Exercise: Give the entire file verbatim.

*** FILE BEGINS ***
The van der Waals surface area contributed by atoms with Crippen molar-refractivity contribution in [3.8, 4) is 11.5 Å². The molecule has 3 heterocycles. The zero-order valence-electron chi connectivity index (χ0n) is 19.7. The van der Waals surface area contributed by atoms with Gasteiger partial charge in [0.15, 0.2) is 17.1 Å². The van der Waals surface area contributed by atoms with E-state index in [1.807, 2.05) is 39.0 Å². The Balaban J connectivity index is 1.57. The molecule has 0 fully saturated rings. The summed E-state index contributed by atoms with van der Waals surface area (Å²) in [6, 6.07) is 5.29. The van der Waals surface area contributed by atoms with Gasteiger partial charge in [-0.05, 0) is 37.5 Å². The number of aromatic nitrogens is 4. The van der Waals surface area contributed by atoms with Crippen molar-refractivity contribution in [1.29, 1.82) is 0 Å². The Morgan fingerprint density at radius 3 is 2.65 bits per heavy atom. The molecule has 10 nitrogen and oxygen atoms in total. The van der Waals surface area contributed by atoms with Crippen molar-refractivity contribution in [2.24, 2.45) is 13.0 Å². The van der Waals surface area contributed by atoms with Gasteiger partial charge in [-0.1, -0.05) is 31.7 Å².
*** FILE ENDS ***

The van der Waals surface area contributed by atoms with Crippen molar-refractivity contribution in [3.8, 4) is 11.5 Å². The molecule has 3 heterocycles. The zero-order valence-electron chi connectivity index (χ0n) is 19.7. The van der Waals surface area contributed by atoms with Gasteiger partial charge in [0.15, 0.2) is 17.1 Å². The van der Waals surface area contributed by atoms with E-state index in [1.807, 2.05) is 39.0 Å². The Balaban J connectivity index is 1.57. The molecule has 0 fully saturated rings. The summed E-state index contributed by atoms with van der Waals surface area (Å²) in [6, 6.07) is 5.29. The van der Waals surface area contributed by atoms with Gasteiger partial charge in [-0.05, 0) is 37.5 Å². The number of aromatic nitrogens is 4. The van der Waals surface area contributed by atoms with Crippen molar-refractivity contribution in [1.29, 1.82) is 0 Å². The Morgan fingerprint density at radius 3 is 2.65 bits per heavy atom. The molecule has 10 nitrogen and oxygen atoms in total. The van der Waals surface area contributed by atoms with Crippen molar-refractivity contribution in [2.24, 2.45) is 13.0 Å². The van der Waals surface area contributed by atoms with Gasteiger partial charge in [-0.1, -0.05) is 31.7 Å².